Isabeau’s wardrobe may not have helped her reputation. While few images exist of Isabeau, she may have been a “sexy” dresser. In 1405 sermon, an Augustinian friar named Jacques LeGrand lambasted Isabeau for her free-spending and immoral ways, symbolized through low-cut gowns that exposed her cleavage, shoulders, and neck8 While it might be best to take the friar’s words with a grain of salt, Isabeau’s clothing may have been in k they contribute to a reputation that parallels with Margaery’s wardrobe in the show.
Bare arms, low-cut necklines, tight, cleavage, backless — words not often used to describe the noble woman’s attire in King’s Landing — but these are all words you could use to describe how Margaery dresses. As this WinterisComing.net article notes, if it wasn’t for the soft baby blues of Margaery’s gowns, they would have a definite “harlot feel.”
TV Margaery’s flesh-baring wardrobe is not consistent with the attire of book Margaery. In fact, according to this The Rainbow Hub article, George RR Martin has stated that the gowns TV Margaery Tyrell wears are how book Margaery would dress in ten years’ time.
Taken as symbols, Margaery’s clothes with their low-cut necklines and epaulet-type shoulders indicate that she is willing to use her sexuality to obtain power: her beauty is her offense and defense. The WinterisComing.net article describes Margaery’s clothing as having an “armored” look to it.
The last parallel between Margaery and Isabeau is that their husbands are mentally ill. Charles had numerous breaks from reality throughout their marriage and suffered from a delusion he was made of glass. In Charles’ case, however, the mental illness does not emerge for several years after he wed and never has the same sadistic quality as that of Joffrey, the now-dead animal abuser. Joffrey’s own family has characterized him as “mad” (Cersei is the “mother of madness.”)
Isabeau’s life did not end happily — and history has not treated her kindly. Despite having twelve children, many died in childhood, including two dauphins. The third dauphin had an acrimonious relationship with Isabel. Rumors she was licentious and adulterous ran rampant throughout her life. After she lost political influence, she retired to the Hotel St-Pol palace in Paris. She died, largely disgraced, when she was sixty-five. Beginning in the late sixteenth century, Isabeau became so notorious for her licentious ways that, over 300 years later, the dissolute Marquis de Sade chose her as the subject of an unpublished novel, “Histoire secrete d’Isabelle de Baviere, reine de France.”9 Perhaps, one of the differences between Margaery and Isabeau is that Margaery appears to be much shrewder about image management. If so, maybe Margaery’s life will turn out to be happier than that of Isabeau.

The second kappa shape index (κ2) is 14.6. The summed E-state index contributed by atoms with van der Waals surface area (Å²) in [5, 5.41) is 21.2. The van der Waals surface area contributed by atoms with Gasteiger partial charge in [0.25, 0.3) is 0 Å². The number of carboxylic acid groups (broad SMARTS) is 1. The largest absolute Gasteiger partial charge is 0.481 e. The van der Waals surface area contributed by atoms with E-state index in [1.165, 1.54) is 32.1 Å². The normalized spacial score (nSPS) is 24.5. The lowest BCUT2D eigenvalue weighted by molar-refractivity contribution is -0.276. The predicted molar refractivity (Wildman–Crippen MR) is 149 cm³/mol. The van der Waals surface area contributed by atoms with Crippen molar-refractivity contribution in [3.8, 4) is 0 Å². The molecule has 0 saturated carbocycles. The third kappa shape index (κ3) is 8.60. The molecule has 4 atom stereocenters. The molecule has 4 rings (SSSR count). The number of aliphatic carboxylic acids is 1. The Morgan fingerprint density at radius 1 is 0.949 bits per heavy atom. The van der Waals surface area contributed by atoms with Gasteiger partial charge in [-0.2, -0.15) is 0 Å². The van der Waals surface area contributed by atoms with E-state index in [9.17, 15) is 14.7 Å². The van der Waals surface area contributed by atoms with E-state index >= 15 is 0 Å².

- A Storm of Swords, Kindle Loc 1485 [↩]
- According to my research, Charles was two years Isabeau’s senior. [↩]
- This is how Robin Neillands characterizes Isabeau in The Hundred Years War Kindle Loc 2758, and it makes a great, albeit possibly sexist, sound bite. [↩]
- R. Neillands The Hundred Years War Kindle Loc 2758 [↩]
- D. Seward A Brief History of the Hundred Years War Kindle Loc 1818 [↩]
- “The Bear and the Maiden Fair” ~14:00 [↩]
- B. Tuchman A Distant Mirror Kindle Loc 8301. [↩]
- Rachel Gibbons. “Isabeau of Bavaria, Queen of France (1385–1422): The Creation of a Historical Villainess” from Transactions of the Royal Historical Society, 1996 Vol 6, p. 65-6 [↩]
- For information about Isabeau’s character assassination, see Tracy Adams p.39 Kindle ed. [↩]